Tea chose an airplane theme for his 3rd birthday party. I appreciated that his choice allowed me lots of opportunities to be creative.
This post has all the nuts and bolts details from the party. You may wish to check out the password-protected post with pics of the kids enjoying themselves. The password is Tea’s first name. (Sandy – this is a quiz for you )
The invitations were boarding passes with the guests names printed on them. (Identifying info has been blurred so you can’t hunt me down and force me to design more of these.)
Guests arrived to a “Gate XY (our house number)” sign at the door, an airplane painted in the colors Tea chose hanging from the chandelier, and “clouds” of blue balloons (because white balloons against a white ceiling would be sad).
The kids were hyper from the car ride (and the anticipation of the party, in Tea’s case), so we herded them outside pretty quickly to attempt the make-shift obstacle course I had set up in the backyard. It involved tunnels, cones, hurdles and slalom sticks. Some of the pieces were borrowed from my dad’s dog agility equipment – what the kids don’t know… There were 2 courses set up so they could spread out and keep moving. We didn’t time them or make them race, we just let them go crazy. They ran and crawled around it for awhile and eventually turned their attention to the swing set.
The little pilots were then given their wings and an airplane to fly outside. The goal was to land the gliders in roasting pans, but it was really more of a free-for-all.
During the pandemonium flying, we pulled aside kids to take their pictures in order to make pilot’s licenses to put in the treat bags (although most kids weren’t as thrilled to have their picture taken as Tea – I think he’s immune to my overly zealous snapping away). I printed them out business card-sized and they are so cute!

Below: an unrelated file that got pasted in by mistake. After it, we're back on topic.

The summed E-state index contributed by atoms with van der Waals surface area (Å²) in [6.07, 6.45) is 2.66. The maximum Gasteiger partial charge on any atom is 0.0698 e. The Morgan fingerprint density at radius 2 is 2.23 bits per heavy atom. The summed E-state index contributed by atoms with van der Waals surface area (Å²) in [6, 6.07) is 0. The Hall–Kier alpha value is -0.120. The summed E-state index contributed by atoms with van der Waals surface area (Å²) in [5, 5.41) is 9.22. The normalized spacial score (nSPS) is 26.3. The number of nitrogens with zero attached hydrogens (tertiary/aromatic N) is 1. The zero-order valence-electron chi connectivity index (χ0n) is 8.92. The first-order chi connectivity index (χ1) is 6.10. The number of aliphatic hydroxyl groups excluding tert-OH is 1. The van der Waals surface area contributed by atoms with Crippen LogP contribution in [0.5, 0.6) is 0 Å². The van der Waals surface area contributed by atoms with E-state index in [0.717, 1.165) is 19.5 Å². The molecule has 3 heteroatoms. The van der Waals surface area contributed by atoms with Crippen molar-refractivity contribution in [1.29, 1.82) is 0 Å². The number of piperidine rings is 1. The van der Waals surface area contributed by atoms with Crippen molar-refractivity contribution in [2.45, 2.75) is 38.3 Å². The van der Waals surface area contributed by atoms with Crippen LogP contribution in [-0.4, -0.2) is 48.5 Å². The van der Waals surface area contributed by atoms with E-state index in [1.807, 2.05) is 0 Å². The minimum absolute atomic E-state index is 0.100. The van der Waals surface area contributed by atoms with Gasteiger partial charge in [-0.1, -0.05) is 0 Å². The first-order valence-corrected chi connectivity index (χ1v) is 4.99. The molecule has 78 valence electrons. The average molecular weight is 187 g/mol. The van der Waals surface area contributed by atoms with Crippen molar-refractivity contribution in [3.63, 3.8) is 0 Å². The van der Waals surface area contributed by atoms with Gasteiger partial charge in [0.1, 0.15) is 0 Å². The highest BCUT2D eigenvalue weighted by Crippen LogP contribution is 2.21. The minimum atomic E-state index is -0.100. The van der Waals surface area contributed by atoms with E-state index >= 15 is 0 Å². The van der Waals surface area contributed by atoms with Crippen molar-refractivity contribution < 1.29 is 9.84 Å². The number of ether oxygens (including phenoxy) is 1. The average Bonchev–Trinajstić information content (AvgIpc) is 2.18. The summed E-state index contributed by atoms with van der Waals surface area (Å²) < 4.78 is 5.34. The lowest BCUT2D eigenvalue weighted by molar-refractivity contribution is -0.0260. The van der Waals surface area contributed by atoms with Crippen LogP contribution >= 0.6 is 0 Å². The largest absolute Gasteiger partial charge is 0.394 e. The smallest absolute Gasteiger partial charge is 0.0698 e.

They worked up an appetite and we served airplane meals in divided trays with finger food for the kids, and a grown-up salad and fruit for the adults. Someone totally burst my bubble while I was in the planning stages of the party by telling me the kids wouldn’t know that airplane meals come on divided trays. But I bounced right back when I reminded myself I was doing this for me, not Tea. (Because, let’s be honest, I wanted an excuse to be creative. Tea would have been equally happy just running around the backyard with his friends.) One of the benefits of the tray meals was that I could make them ahead, and then drop the whole thing in the compost when the kids were done, just as Courtney brilliantly discovered with the box lunches she served the kids at the shower she hosted last month.
The highlight of the party for Tea was the much-anticipated chocolate airplane cake. Thank you, Mom, for pulling through with an amazing cake. The thought of constructing an airplane cake and then frosting it makes me break out into a sweat. Mom was concerned it wouldn’t look enough like an airplane, but when Tea saw it this morning, he asked to get in it, so I think he was convinced.
The last game we played was “pin the pilot on the airplane”. I used some free clipart I found online and enlarged it. I colored the belly of each pilot a different color in photoshop so the kids would know which one was theirs. although they are young enough that I don’t think anyone noticed or cared how close they got to the cockpit. I initially wanted to design a “pin the plane on the runway” game, but decided that could be traumatic if planes started “crashing” all over the place, given we’re taking Tea on a plane to Europe next week.
The highlight of the party for me was when 5 children went home (kidding!)… because they got their treat bags that I had so much fun making. I cut plain old brown paper lunch sacks into suitcases, hung a luggage tag with the child’s name, and filled them with no candy! (I’m sorry, Tea.) I found cute airplane glycerin soaps on etsy. I made passport coloring books and included little bundles of crayons. I dropped in their new pilot’s license, and the kids stuck their gliders in.
All in all, I think the kids had a fun day. We so appreciate our friends, and were glad to see everyone who could make it. I had such a good time getting ready for the party that I’m wondering if I could somehow make a living planning kid’s parties without actually attending them. Any ideas on how I might make that happen?